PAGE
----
Are there other benefits to OSB? I still love to learn more and more, even though my room has pretty much been done for 2 years and I am certainly not looking to build/rebuild another anytime soon.

Thanks!
nickbuol is offline  
post #193 of 1113 Old 01-30-2014, 10:43 AM
AnalysisParalysis Analyst
 
TMcG's Avatar
 
Join Date: Mar 2010
Location: North Carolina
Posts: 2,384
Mentioned: 0 Post(s)
Tagged: 0 Thread(s)
Quoted: 25 Post(s)
Liked: 206
I'll be going with 5/8" OSB / GG / 5/8" drywall for the convenience of having a secure attachment point anywhere I want in the room with only the slightest difference in overall soundproofing. To me, it's worth giving up that last little percent of absolute soundproofing from the difference in mass.

I must admit, I've never heard about inspectors getting that involved with the drywall like your inspectors. Here, the inspector gives the "OK" to close things up and the next time an inspector is back is long after all the board has been hung and the plaster work is complete.
TMcG is offline  
post #194 of 1113 Old 01-30-2014, 11:31 AM
AVS Special Member
 
nickbuol's Avatar
 
Join Date: Oct 1999
Location: Marion, Iowa
Posts: 1,737
Mentioned: 0 Post(s)
Tagged: 0 Thread(s)
Quoted: 16 Post(s)
Liked: 201
They do a pretty solid drywall inspection here. They can see the thick (staggered stud for me) wall before drywall, and then they note that it will have two layers in the room. They literally count the number of screws, and measure the spacing for a few sheets and then make sure that the others look the same. They even pull out a couple of random screws to make sure that they are long enough and of the right type.

For me I was just super happy to pass all of the inspections first shot as thorough as they are here as I was finishing my entire basement so I had all of the electrical, plus moved plumbing for the bath, added a window, so on.
nickbuol is offline  
post #195 of 1113 Old 01-30-2014, 02:05 PM
AVS Special Member
 
mcascio's Avatar
 
Join Date: Feb 2001
Location: Kenosha, WI USA
Posts: 3,774
Mentioned: 0 Post(s)
Tagged: 0 Thread(s)
Quoted: 2 Post(s)
Liked: 65
The OSB really works out nice when putting in the trim, crown, chair rails, attach moldings and lots of other items. I'd highly recommend a first layer of OSB.
HuskerOmaha likes this.
mcascio is offline  
post #196 of 1113 Old 01-30-2014, 07:25 PM - Thread Starter
Advanced Member
 
dlbeck's Avatar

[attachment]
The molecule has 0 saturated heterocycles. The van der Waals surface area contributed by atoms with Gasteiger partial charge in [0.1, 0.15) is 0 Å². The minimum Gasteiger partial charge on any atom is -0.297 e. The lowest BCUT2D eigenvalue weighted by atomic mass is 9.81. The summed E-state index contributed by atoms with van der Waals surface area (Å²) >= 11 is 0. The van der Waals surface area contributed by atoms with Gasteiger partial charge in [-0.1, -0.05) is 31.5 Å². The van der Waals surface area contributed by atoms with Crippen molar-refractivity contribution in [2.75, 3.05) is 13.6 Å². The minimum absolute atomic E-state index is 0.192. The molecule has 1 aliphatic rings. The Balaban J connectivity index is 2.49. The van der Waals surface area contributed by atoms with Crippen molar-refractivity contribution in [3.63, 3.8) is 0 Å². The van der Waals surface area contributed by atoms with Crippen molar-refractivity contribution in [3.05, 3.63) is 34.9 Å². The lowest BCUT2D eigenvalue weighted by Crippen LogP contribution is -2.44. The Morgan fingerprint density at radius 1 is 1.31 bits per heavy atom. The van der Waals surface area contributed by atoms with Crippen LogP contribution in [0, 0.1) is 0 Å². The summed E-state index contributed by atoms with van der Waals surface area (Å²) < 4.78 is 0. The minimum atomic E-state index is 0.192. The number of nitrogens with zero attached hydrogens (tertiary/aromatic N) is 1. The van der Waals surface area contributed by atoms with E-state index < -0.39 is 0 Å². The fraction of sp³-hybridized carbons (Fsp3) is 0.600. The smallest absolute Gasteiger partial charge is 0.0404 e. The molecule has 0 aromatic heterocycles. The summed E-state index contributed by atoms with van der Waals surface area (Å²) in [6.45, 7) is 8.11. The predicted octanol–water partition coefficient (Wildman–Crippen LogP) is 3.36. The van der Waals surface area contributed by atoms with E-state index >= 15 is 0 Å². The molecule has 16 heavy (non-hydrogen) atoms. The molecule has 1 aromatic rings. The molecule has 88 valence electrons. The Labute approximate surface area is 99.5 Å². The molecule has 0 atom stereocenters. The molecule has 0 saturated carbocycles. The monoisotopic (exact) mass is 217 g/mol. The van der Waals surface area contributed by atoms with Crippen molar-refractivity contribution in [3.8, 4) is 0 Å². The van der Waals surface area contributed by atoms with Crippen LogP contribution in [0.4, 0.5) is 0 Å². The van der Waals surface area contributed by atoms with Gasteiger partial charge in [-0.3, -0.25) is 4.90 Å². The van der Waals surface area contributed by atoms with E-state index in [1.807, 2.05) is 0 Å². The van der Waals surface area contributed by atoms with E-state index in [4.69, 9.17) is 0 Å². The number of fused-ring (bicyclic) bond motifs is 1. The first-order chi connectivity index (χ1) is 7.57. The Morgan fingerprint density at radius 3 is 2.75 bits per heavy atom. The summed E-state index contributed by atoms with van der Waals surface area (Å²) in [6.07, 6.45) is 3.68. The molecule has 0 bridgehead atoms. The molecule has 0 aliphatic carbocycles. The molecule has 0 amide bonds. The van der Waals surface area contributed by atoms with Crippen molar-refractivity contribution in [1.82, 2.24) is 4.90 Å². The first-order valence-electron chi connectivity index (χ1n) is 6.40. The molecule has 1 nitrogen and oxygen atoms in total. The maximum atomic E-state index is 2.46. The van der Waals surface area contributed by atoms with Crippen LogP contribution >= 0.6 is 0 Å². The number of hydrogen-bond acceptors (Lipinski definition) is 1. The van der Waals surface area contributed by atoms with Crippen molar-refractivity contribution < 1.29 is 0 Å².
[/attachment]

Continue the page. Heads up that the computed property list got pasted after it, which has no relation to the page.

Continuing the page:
Join Date: Oct 2004
Location: Des Moines, IA
Posts: 988
Mentioned: 0 Post(s)
Tagged: 0 Thread(s)
Quoted: 14 Post(s)
Liked: 137
I did quite a bit if research on the DD VS OSB/drywall and in the end it came down to the advantages that Tim and Mario mention above and giving up a small amount of benefit.
dlbeck is offline  
post #197 of 1113 Old 01-30-2014, 07:55 PM
AVS Special Member
 
nickbuol's Avatar
 
Join Date: Oct 1999
Location: Marion, Iowa
Posts: 1,737
Mentioned: 0 Post(s)
Tagged: 0 Thread(s)
Quoted: 16 Post(s)
Liked: 201
Quote:
Originally Posted by dlbeck View Post

I did quite a bit if research on the DD VS OSB/drywall and in the end it came down to the advantages that Tim and Mario mention above and giving up a small amount of benefit.

Cool. I always wondered. So you pay a little more, and have more work up front cutting it, but when it comes time to get the "extra" stuff and even second layer up, it makes it a LOT easier? Works for me.

Thanks guys! Carry on... Carry on...
nickbuol is offline  
post #198 of 1113 Old 01-31-2014, 07:09 PM
Advanced Member
 
Nyal Mellor's Avatar
 
Join Date: Aug 2010
Location: SF Bay Area, California, USA
Posts: 909
Mentioned: 1 Post(s)
Tagged: 0 Thread(s)
Quoted: 19 Post(s)
Liked: 62
Quote:
Originally Posted by desertdome View Post

There are basic acoustic principles that can be applied to every theater construction project. The difficulty is in determining the absorption coefficients of various materials and designs. The professionals use modeling software that I don't think can account for things such as soffit bass traps, DIY materials, custom stage/riser sizes, etc. The rooms are designed using know products (Quest), known dimensions, and a standard riser/stage layout. Once you deviate from these, then the model doesn't work as well. Without the ability to predict what will happen, I think some might be hesitant to make recommendations even though standard acoustic principles will still apply.

One example is FoLLgoTT's Single Bass Array with subs up front and heavy absorption in the rear. He achieves almost perfect bass response with very little EQ. I haven't seen any professional builds utilize this method. Its probably because it can't be modeled in their current software.

The challenge is balancing the different elements in the theater to deliver the end results. One cannot just apply all the 'rules of thumb' seen on AVS (soffit traps, riser traps, use 1" linacoustic, no use 2" linacoustic with a poly sheet inbetween, no use 4" minimum absorbers everywhere...and the rest of them!) and expect a superb end result.